The 271 To ARSENAL (Xavier and Max) exhibited in this years BP Portrait Awards at the National Portrait Gallery is painted by my sister Teri Anne Scoble.
The day before the exhibition opened I went along with Teri to the gallery’s conservation room to watch her oiling out the painting. I wanted to know what ‘oiling out’ was all about.
I’ve heard of Varnishing Day which historically was the day when artists would go and do last minute touches to their pictures before the opening day of an exhibition such as The Royal Academy. The RA still has a ‘varnishing day’ but even though artists don’t use it for ‘varnishing’ or ‘oiling out’ anymore it is retained now as a celebration with a procession, prizes and refreshment (so maybe it’s the artists who are getting well oiled now instead of the pictures!). Mind you, I don’t think it was beyond many a painter in the old days to get ‘well oiled’ either. But I digress.
As I was saying, my sister likes to carry on with the oiling out practice.
Oiling Out versus Retouching Varnish
I asked Teri “Why are you ‘oiling out’ with oil medium and not using a *retouching varnish?”
“I like to oil out as I feel the medium allows the painting to breathe. Whereas, using retouching varnish is covering it with a coat of film and seems less organic, and doesn’t allow the newly painted picture to breathe so well.”
“What medium is it that you are using?”
“Today, I am using Windsor and Newton Oil Medium”
*Similarly to oil medium, retouching varnish can be applied when the painting is touch dry’
|photo montage (clockwise) The 271 to Arsenal – oiling out – Teri oiling out at Wolverhampton Art Gallery (photo also shows ‘Pieter’ by Susanne du Toit winner 2013 and the feet of Daniella Astone’s self portrait)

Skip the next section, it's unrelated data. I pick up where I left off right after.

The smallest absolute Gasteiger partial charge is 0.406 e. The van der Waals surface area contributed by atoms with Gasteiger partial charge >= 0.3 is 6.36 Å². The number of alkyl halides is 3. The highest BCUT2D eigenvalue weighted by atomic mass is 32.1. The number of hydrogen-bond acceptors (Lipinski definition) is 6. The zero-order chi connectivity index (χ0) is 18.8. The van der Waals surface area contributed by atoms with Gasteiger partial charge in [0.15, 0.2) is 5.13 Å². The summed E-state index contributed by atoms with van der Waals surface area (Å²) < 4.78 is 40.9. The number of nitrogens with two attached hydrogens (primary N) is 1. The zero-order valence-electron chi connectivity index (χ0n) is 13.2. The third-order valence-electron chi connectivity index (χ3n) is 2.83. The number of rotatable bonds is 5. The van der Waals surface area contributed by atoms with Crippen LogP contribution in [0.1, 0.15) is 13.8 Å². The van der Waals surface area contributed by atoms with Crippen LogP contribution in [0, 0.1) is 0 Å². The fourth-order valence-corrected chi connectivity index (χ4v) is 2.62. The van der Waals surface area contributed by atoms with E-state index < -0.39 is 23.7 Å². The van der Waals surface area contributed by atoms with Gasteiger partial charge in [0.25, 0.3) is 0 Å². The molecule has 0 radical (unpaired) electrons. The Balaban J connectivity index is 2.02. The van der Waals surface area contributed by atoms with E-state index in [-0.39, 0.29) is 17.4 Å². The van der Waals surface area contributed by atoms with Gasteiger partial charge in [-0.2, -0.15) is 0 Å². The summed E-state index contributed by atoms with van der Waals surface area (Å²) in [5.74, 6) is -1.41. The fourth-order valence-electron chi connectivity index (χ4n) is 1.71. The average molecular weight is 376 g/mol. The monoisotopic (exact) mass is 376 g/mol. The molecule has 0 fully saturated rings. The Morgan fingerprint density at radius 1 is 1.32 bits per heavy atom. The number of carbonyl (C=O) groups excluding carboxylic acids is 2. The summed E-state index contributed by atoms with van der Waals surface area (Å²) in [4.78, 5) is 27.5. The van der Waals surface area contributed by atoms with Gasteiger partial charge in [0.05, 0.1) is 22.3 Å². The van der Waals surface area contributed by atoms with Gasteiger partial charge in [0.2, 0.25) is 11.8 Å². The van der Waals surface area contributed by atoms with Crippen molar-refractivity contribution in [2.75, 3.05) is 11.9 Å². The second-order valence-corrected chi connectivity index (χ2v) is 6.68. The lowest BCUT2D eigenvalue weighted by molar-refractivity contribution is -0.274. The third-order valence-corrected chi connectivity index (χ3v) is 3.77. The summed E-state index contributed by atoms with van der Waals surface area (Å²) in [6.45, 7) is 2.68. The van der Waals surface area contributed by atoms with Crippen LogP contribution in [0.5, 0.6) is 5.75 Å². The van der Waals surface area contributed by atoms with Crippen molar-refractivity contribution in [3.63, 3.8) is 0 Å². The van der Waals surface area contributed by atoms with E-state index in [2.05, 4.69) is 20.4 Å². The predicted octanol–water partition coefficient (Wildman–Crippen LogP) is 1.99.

How to Oil Out
Apply an oil medium sparingly with a clean ‘lint free’ cloth (to avoid unwanted tiny hairs and fluff sticking to the picture) and gently cover the work using a small circular motion.
An oil painting may have some dull areas caused by the oil colour sinking into the canvas or ground, and some shiny patches where a glaze has been used. Perhaps the ground is unevenly absorbent, or the painting technique has been varied with the use of fine over glazes in some areas and layers and not in others. Some colours have more oil content than others too. Whatever the reasons are for the surface sheen patchiness – to ‘oil it out’ will even out the differences and variations between the parts of the painting that are dull and the parts that are shiny leaving it with an overall equalised surface appearance. Not too shiny and not too dull but just right! As Goldilocks would say.
The 271 to Arsenal is the second painting that Teri has had accepted for the prestigious BP Portrait Awards Exhibition 2016
Teri’s first painting to be accepted for the BP Awards was Mrs Damon and Mrs. Healey (The picture below shows her oiling it out at the Wolverhampton Art Gallery when it went on tour following the London Exhibition.)
|Teri oiling out Mrs Damon and Mrs Healey
This painting was also on sale as poster prints and postcards in the gallery shop…
|On sale as postcards and posters
And in a promotional film on the big screen in Trafalgar Square.
|Mrs Damon and Mrs Healey on the big screen in Trafalgar Square
During the 2013 BP Portrait Awards Teri came to know another exhibitor Leslie Watts (who lives and works in Stratford, Ontario, Canada). Together they have formed a new society of painters called The IMPS (The International Midnight Painters’ Society).
You may have heard of the Impressionists… you may have heard of the Pre-Raphaelite Brotherhood…and you also may have heard of numerous other artist groups and schools of painting such as the Venetian, Dutch, French, British and so on. Well, now you are hearing about a brand new gathering of artists who keep in touch around the world via Skype and Twitter supporting each other online.
I shall tell you more about this exciting group of artists in another post, but in the meantime –
Keep your paintings well oiled!